Kyle: She was running out of documents, so we started to look for branches, and suddenly we saw a lot of pairs of eyes. At first they looked human, but suddenly we were surrounded by a huge number of bright, shining eyes. We ran back, and the girl told us, “Oh, those are hungry jackals.”

Kruno: She left, and to keep the fire going, we ate as many dates as we could and used the cartons they were packed in to keep the fire going.

When did Shai come back?

Kruno: Later, but instead of bringing equipment she brought a whole group. That Michael guy drove up wildly with psychedelic rock music blaring and said, “Get in, we’ll find stuff to burn!” I went with him and we found garbage we could burn, and we got back and spent the night with a few drinks. It was nice, all in all.

But then you had no place to go in the morning.

Kyle: Exactly. We went back to Mitzpeh Ramon and in the supermarket we met Lilith, whom we’d met in the Tel Aviv hostel. She’s a tattoo artist. So went to her place and had a tattooing party.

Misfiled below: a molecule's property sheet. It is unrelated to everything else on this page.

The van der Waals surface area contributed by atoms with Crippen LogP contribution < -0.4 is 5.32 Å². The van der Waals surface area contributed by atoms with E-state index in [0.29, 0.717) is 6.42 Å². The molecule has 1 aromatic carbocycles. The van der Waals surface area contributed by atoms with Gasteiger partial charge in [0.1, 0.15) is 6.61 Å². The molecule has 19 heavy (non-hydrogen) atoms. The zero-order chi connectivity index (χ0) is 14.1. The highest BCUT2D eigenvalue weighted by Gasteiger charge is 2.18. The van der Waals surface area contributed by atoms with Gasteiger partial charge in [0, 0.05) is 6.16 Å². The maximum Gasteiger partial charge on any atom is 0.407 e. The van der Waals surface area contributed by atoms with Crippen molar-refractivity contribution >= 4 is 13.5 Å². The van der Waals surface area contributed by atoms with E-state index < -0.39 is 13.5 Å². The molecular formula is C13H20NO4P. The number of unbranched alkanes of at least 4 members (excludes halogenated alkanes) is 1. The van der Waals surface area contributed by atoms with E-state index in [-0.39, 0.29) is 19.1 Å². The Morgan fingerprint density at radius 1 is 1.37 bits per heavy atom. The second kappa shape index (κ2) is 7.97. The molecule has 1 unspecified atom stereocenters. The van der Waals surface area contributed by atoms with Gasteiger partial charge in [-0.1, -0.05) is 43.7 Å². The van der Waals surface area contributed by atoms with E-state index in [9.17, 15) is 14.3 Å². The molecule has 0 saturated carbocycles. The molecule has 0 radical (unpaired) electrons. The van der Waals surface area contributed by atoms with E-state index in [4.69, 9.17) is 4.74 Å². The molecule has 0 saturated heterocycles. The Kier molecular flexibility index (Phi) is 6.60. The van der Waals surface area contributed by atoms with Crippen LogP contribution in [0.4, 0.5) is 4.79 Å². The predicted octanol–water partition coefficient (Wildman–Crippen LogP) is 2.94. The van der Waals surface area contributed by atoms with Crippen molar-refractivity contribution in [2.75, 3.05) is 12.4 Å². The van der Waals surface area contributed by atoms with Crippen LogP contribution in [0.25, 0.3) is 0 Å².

And from there?

Kyle: By then we were in a panic. Everyone told us we should leave the country, that the epidemic was getting worse, that the authorities were keeping track of people through their phones and that they might lock people into their homes. But we wanted to see the Dead Sea.

Kruno: It wasn’t so easy to get there, but in the end we caught a bus and found a nice, small hostel.

And it was open?

Kruno: Yes, it was weird. We were the only tourists in the whole region. It was nice, we made pancakes. The proprietor was a really angry guy, he thought that the suicide at Masada was an event that needs to happen again.

Kyle: Then we wanted to leave the Dead Sea, but there was no way to do it.


Kyle: Yes. We started walking. The trouble is that walking from the Dead Sea is actually climbing, for obvious reasons. We lugged the bag in the desert heat, and I also had the guitar. No one wanted to stop for us, because everyone was afraid of the coronavirus.

Who finally stopped for you?